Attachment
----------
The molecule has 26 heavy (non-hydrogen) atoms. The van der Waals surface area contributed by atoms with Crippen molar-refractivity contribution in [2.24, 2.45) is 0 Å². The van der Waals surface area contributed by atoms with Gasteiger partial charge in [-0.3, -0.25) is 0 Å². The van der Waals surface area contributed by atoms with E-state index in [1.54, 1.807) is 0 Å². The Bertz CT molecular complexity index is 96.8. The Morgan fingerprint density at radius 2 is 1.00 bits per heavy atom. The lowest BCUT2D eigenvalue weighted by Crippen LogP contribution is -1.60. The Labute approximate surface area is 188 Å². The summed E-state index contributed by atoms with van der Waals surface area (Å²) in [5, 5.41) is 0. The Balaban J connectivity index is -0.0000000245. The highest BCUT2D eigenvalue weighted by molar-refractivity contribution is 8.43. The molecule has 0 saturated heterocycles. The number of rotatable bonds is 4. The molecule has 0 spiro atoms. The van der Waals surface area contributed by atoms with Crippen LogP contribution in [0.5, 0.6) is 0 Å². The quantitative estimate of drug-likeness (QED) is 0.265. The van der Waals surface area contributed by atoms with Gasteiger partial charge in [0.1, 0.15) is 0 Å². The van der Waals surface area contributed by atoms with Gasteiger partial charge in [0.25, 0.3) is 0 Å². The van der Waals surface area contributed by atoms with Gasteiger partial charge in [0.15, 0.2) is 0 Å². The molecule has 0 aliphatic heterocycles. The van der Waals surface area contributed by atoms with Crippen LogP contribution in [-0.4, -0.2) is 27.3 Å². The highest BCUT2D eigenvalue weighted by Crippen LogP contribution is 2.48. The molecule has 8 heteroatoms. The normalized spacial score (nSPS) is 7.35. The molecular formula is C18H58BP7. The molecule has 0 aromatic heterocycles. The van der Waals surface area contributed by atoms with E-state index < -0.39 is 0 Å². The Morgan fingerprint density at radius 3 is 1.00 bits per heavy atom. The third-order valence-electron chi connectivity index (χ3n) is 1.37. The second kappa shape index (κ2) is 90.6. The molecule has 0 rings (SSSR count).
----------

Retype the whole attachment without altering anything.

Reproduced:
The molecule has 26 heavy (non-hydrogen) atoms. The van der Waals surface area contributed by atoms with Crippen molar-refractivity contribution in [2.24, 2.45) is 0 Å². The van der Waals surface area contributed by atoms with Gasteiger partial charge in [-0.3, -0.25) is 0 Å². The van der Waals surface area contributed by atoms with E-state index in [1.54, 1.807) is 0 Å². The Bertz CT molecular complexity index is 96.8. The Morgan fingerprint density at radius 2 is 1.00 bits per heavy atom. The lowest BCUT2D eigenvalue weighted by Crippen LogP contribution is -1.60. The Labute approximate surface area is 188 Å². The summed E-state index contributed by atoms with van der Waals surface area (Å²) in [5, 5.41) is 0. The Balaban J connectivity index is -0.0000000245. The highest BCUT2D eigenvalue weighted by molar-refractivity contribution is 8.43. The molecule has 0 saturated heterocycles. The number of rotatable bonds is 4. The molecule has 0 spiro atoms. The van der Waals surface area contributed by atoms with Crippen LogP contribution in [0.5, 0.6) is 0 Å². The quantitative estimate of drug-likeness (QED) is 0.265. The van der Waals surface area contributed by atoms with Gasteiger partial charge in [0.1, 0.15) is 0 Å². The van der Waals surface area contributed by atoms with Gasteiger partial charge in [0.25, 0.3) is 0 Å². The van der Waals surface area contributed by atoms with Gasteiger partial charge in [0.15, 0.2) is 0 Å². The molecule has 0 aliphatic heterocycles. The van der Waals surface area contributed by atoms with Crippen LogP contribution in [-0.4, -0.2) is 27.3 Å². The highest BCUT2D eigenvalue weighted by Crippen LogP contribution is 2.48. The molecule has 8 heteroatoms. The normalized spacial score (nSPS) is 7.35. The molecular formula is C18H58BP7. The molecule has 0 aromatic heterocycles. The van der Waals surface area contributed by atoms with E-state index < -0.39 is 0 Å². The Morgan fingerprint density at radius 3 is 1.00 bits per heavy atom. The third-order valence-electron chi connectivity index (χ3n) is 1.37. The second kappa shape index (κ2) is 90.6. The molecule has 0 rings (SSSR count).